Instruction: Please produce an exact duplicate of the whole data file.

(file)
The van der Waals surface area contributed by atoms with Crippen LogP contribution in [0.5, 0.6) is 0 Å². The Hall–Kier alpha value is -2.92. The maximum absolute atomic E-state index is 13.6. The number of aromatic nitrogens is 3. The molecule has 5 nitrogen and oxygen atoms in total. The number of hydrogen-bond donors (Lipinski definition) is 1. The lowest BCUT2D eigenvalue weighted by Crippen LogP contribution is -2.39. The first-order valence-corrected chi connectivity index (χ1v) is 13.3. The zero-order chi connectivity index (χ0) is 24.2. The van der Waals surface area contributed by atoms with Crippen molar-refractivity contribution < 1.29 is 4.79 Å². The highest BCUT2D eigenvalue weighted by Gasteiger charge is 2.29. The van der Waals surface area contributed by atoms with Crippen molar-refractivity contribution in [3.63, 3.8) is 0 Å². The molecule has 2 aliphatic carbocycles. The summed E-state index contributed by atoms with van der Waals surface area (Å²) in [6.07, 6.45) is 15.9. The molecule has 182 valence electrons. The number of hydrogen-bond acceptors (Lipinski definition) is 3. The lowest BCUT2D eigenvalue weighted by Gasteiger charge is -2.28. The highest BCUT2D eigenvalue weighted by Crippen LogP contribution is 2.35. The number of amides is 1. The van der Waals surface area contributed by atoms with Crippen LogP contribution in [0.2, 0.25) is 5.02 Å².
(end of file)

The van der Waals surface area contributed by atoms with Crippen LogP contribution in [0.5, 0.6) is 0 Å². The Hall–Kier alpha value is -2.92. The maximum absolute atomic E-state index is 13.6. The number of aromatic nitrogens is 3. The molecule has 5 nitrogen and oxygen atoms in total. The number of hydrogen-bond donors (Lipinski definition) is 1. The lowest BCUT2D eigenvalue weighted by Crippen LogP contribution is -2.39. The first-order valence-corrected chi connectivity index (χ1v) is 13.3. The zero-order chi connectivity index (χ0) is 24.2. The van der Waals surface area contributed by atoms with Crippen molar-refractivity contribution < 1.29 is 4.79 Å². The highest BCUT2D eigenvalue weighted by Gasteiger charge is 2.29. The van der Waals surface area contributed by atoms with Crippen molar-refractivity contribution in [3.63, 3.8) is 0 Å². The molecule has 2 aliphatic carbocycles. The summed E-state index contributed by atoms with van der Waals surface area (Å²) in [6.07, 6.45) is 15.9. The molecule has 182 valence electrons. The number of hydrogen-bond acceptors (Lipinski definition) is 3. The lowest BCUT2D eigenvalue weighted by Gasteiger charge is -2.28. The highest BCUT2D eigenvalue weighted by Crippen LogP contribution is 2.35. The number of amides is 1. The van der Waals surface area contributed by atoms with Crippen LogP contribution in [0.2, 0.25) is 5.02 Å².